Clubs and Organizations
September 20, 2019
Once again we are pleased to feature the work of another of our “partners” — that is, another organization that shares our commitment and dedication to addressing senior hunger in an effort to improve the lives of vulnerable seniors. Sep 19th’s post is authored by Radha Muthiah.
Radha Muthiah is the President and CEO of the Capital Area Food Bank, the leading hunger relief organization serving the Washington metropolitan area. The food bank is helping people thrive today and build brighter futures tomorrow by providing over 30 million meals to half a million people through a network of 450+ nonprofit partners each year.
Americans are living longer than ever before, and in larger numbers: according to the National Institute on Aging, there are approximately 35 million Americans age 65 or older today, and this number is expected to double in the next 25 years. Longer life spans are good news. But among the growing senior population there are also millions of individuals who struggle with hunger and food insecurity, meaning there’s a growing number of people for whom staying healthy and strong in the later stages of life is uniquely challenging.
In the Washington area, this issue is particularly acute, with DC outpacing national senior hunger trends. While about 8% of seniors are food insecure nationally, 11% of seniors in DC aren’t always sure where their next meal will come from. And in the growing number of “grandfamily” households, where a senior is the primary caregiver for children in the household, incidence of hunger is even higher.
The scope of the challenge demands new thinking about how best to serve seniors. This means considering ways to not only to provide enough food, but also how to provide food that is responsive to their unique nutritional needs and physical abilities. As part of our new strategic direction, the Capital Area Food Bank is piloting several initiatives targeting the thousands of seniors we serve.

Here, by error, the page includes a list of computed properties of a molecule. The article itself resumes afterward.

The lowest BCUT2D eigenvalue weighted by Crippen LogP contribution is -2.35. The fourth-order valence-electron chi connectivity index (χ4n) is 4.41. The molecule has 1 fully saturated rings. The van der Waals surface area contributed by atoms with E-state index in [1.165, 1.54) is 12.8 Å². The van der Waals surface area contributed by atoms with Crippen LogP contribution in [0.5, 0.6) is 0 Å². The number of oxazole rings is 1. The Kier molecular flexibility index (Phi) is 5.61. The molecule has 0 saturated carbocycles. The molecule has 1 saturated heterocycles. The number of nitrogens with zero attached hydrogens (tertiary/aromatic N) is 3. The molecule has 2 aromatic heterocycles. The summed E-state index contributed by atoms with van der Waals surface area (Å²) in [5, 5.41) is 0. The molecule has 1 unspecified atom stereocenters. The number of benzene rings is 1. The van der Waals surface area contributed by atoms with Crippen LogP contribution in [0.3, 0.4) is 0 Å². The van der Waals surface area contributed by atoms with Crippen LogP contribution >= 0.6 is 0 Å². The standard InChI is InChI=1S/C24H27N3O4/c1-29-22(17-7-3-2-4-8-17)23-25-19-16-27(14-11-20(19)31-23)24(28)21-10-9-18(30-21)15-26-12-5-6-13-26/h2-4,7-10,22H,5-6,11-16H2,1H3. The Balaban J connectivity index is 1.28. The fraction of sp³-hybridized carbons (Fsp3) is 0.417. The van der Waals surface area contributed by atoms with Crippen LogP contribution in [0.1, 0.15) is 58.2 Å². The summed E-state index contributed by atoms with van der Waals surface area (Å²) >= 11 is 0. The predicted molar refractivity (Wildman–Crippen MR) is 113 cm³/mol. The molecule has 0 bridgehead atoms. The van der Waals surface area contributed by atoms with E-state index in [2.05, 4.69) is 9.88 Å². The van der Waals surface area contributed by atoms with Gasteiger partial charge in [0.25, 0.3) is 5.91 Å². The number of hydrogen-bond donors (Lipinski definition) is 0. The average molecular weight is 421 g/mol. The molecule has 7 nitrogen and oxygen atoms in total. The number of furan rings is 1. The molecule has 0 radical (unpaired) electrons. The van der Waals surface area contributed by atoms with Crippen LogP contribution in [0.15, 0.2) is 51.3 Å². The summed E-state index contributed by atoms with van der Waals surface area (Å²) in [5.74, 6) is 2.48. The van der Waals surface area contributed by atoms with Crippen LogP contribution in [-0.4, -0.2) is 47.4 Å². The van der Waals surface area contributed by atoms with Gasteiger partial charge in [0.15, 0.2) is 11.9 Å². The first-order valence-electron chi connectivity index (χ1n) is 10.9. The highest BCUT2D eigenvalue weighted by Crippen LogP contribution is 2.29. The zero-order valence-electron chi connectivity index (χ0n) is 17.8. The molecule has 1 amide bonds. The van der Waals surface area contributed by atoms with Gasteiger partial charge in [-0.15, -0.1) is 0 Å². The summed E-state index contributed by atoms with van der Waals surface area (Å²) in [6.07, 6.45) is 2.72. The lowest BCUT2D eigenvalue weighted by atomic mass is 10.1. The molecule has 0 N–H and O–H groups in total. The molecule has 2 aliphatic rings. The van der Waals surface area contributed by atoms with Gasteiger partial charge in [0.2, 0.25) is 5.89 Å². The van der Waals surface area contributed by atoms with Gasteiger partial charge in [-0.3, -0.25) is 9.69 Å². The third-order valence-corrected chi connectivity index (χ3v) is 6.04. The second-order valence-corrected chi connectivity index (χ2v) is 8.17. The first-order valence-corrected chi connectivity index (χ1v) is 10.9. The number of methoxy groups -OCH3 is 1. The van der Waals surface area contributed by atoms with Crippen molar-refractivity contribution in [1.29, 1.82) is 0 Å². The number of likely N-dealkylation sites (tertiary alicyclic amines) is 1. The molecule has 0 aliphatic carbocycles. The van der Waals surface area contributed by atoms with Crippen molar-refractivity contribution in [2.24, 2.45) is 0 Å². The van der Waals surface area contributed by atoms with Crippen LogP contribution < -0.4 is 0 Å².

Challenges often faced by seniors, for instance, include mobility and stamina. Shopping for groceries, getting them home, and standing for a long period of time to prepare that food can prove taxing to those with physical limitations. The availability of affordable fresh food close by is also a barrier to eating well for many seniors in our region. That’s why we’ve begun testing the delivery of semi-prepared “meal kits” to the senior programs we work with, which include the components for fresh, easy to prepare meals like stir fry. We’ve also begun to explore no-preparation (both frozen and refrigerated) options for those with even more limited capacity to cook. Early feedback on the kits has been positive, and as we learn more about what works, we will scale the best models across more of our senior programs.
In addition to looking at the type of food we deliver, we’re also using data to better target where we focus our work, and with what organizations we partner to do it. For instance, almost of 20% of seniors who rent an apartment experience hunger, so we are continuing to focus on building programmatic partnerships with senior communities in apartment buildings. We are also learning more about the factors that impact the health outcomes of seniors who have experienced a stroke, including follow up visits to a health care provider, so we’ve begun work towards a partnership with a local hospital that will support food insecure seniors who have recently experienced a stroke through a “prescription” for home delivery of healthy groceries when they attend follow up visits.
Food is critical to our health and well-being, a fact that is as true in later life as it is in our earliest days. And as many of us begin to collectively spend more time in “later life” than we have at any time in history, the imperative to ensure that our nation’s seniors can continue to live well and age with dignity has never been stronger. Through the power of partnership and new ideas, we can and must leverage the power of food to create brighter futures – at any age.
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